Not many Department of Veterans Affairs projects can say they got their start from Bon Jovi. But that’s exactly how the program known as Project REACH (Real-Time Electronic Access for Caregivers and the Homeless) began.
The idea behind the contest to create an app that provides up to date information for service providers helping the homeless came from Jon Bon Jovi’s Soul Kitchen, a community restaurant in Monmouth County – when volunteers realized they didn’t have good access to information on shelters or other services in the area their patrons might also need.
It’s also where the five finalists in the contest – including two area developers – are beta testing their apps before a winner is announced on November 9.
It took about two “hackathon” weekends and several weeknights for John McCarthy of Queens to create his app, called “Reachous.” The main focus of the app is to enable providers and the homeless to find and reserve beds at shelters, but it also provides access to other local resources like health services, job opportunities, legal assistance and counseling.
“In general, I have an interest in how do you use the web’s ability to mobilize people to create social good,” 29-year-old McCarthy said.
He and his Reachous co-founder, Grace Cheung, 30, were happy to learn they were one of the five finalists selected. “We’re just really excited to be doing this. I think we’re really excited about working on homelessness issues in general and just bringing our expertise in technology and social media.”
Other finalists include JJAppCo, LLC of Manchester, NJ, Binary Group from Arlington, Va., Qbase of Reston, VA and Makati Kai Tech of Kiel, Hawaii.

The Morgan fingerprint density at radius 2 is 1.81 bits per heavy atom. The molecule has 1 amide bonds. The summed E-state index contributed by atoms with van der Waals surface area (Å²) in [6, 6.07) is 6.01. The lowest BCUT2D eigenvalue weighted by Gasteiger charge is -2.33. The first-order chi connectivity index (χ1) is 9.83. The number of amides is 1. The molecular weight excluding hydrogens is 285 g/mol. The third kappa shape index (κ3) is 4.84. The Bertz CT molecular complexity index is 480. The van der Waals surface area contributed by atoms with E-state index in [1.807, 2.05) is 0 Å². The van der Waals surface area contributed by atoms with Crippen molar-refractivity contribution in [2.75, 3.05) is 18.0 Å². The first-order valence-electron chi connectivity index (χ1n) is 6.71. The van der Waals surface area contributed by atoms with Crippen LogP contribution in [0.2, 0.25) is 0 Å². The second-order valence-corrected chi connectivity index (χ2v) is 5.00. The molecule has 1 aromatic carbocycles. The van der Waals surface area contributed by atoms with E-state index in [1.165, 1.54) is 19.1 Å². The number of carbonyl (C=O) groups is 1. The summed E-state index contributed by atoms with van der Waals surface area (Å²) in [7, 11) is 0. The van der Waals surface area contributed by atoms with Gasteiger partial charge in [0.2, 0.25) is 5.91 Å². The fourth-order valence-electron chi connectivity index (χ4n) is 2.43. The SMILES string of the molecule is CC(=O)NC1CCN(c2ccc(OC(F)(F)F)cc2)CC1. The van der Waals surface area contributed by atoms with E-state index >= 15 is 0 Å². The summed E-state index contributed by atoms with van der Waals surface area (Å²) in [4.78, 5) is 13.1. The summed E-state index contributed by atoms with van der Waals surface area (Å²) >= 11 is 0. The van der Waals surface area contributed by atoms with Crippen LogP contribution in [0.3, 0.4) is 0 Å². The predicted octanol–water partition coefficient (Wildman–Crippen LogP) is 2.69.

The fact that the VA is getting innovative in using mobile technology is good news to Tom Tarantino, chief policy officer for Iraq and Afghanistan Veterans of America. He notes that many of the vets from today’s wars had IM accounts and email before they could drive.
“So the fact that the VA has been ramping up their use of technology, specifically wireless and digital technology, it’s really encouraging, and it could go a long way towards fixing some of these serious problems we have in our community, like homelessness, like substance abuse,” Tarantino said.
The digital-savviness of today’s veterans is one of the reasons the VA teamed up with the Departments of Housing and Urban Development and Health and Human Services for this challenge.
“We realize that the growing population of veterans aren’t necessarily going to look for a brick and mortar facility right away to see whether the VA can be there to help them,” explained Jonah Czerwinski, director of the VA Innovation Initiative. “They’re going to instead want to access us in a mobile environment or online to first feel it out, see what’s there and what’s available to them.”
An estimated 144,842 veterans spend at least one night in an emergency shelter or transitional housing program, according to the VA. While the focus of the challenge is on helping veteran’s homelessness, which the department has set as a goal to end by 2015, he notes the app can have wider applications for anyone experiencing homelessness.
The five finalists are beta testing their apps in New Jersey, where the idea was conceived They have gotten feedback from users and have been making adjustments before the second beta test. That’s what McCarthy has been spending his free time on recently.
A winner will be announced on November 9, two days before Veterans Day.